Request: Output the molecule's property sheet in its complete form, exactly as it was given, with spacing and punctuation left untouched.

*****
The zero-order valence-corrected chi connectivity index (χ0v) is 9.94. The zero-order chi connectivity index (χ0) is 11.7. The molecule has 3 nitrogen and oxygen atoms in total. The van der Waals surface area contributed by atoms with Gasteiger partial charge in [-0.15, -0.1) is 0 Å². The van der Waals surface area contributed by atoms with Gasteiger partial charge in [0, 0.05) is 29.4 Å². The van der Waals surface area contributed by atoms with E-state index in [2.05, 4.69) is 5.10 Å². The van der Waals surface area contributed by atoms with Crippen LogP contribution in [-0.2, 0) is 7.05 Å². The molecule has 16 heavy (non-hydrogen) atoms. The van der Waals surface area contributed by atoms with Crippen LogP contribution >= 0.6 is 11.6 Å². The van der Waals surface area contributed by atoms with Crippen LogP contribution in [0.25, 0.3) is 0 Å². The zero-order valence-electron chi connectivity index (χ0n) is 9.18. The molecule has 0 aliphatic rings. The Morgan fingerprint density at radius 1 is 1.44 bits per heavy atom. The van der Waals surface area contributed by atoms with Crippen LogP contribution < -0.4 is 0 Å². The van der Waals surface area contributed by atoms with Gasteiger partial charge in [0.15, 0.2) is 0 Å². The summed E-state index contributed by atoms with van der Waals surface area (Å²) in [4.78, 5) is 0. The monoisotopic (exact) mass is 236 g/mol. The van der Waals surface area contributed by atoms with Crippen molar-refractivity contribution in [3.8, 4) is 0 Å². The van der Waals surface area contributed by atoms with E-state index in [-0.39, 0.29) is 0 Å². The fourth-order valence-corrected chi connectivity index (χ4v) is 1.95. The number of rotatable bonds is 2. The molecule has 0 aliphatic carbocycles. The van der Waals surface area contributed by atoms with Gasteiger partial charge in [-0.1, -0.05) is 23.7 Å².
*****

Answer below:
The zero-order valence-corrected chi connectivity index (χ0v) is 9.94. The zero-order chi connectivity index (χ0) is 11.7. The molecule has 3 nitrogen and oxygen atoms in total. The van der Waals surface area contributed by atoms with Gasteiger partial charge in [-0.15, -0.1) is 0 Å². The van der Waals surface area contributed by atoms with Gasteiger partial charge in [0, 0.05) is 29.4 Å². The van der Waals surface area contributed by atoms with E-state index in [2.05, 4.69) is 5.10 Å². The van der Waals surface area contributed by atoms with Crippen LogP contribution in [-0.2, 0) is 7.05 Å². The molecule has 16 heavy (non-hydrogen) atoms. The van der Waals surface area contributed by atoms with Crippen LogP contribution >= 0.6 is 11.6 Å². The van der Waals surface area contributed by atoms with Crippen LogP contribution in [0.25, 0.3) is 0 Å². The zero-order valence-electron chi connectivity index (χ0n) is 9.18. The molecule has 0 aliphatic rings. The Morgan fingerprint density at radius 1 is 1.44 bits per heavy atom. The van der Waals surface area contributed by atoms with Crippen LogP contribution < -0.4 is 0 Å². The van der Waals surface area contributed by atoms with Gasteiger partial charge in [0.15, 0.2) is 0 Å². The summed E-state index contributed by atoms with van der Waals surface area (Å²) in [4.78, 5) is 0. The monoisotopic (exact) mass is 236 g/mol. The van der Waals surface area contributed by atoms with Crippen molar-refractivity contribution in [3.8, 4) is 0 Å². The van der Waals surface area contributed by atoms with E-state index in [-0.39, 0.29) is 0 Å². The fourth-order valence-corrected chi connectivity index (χ4v) is 1.95. The number of rotatable bonds is 2. The molecule has 0 aliphatic carbocycles. The van der Waals surface area contributed by atoms with Gasteiger partial charge in [-0.1, -0.05) is 23.7 Å².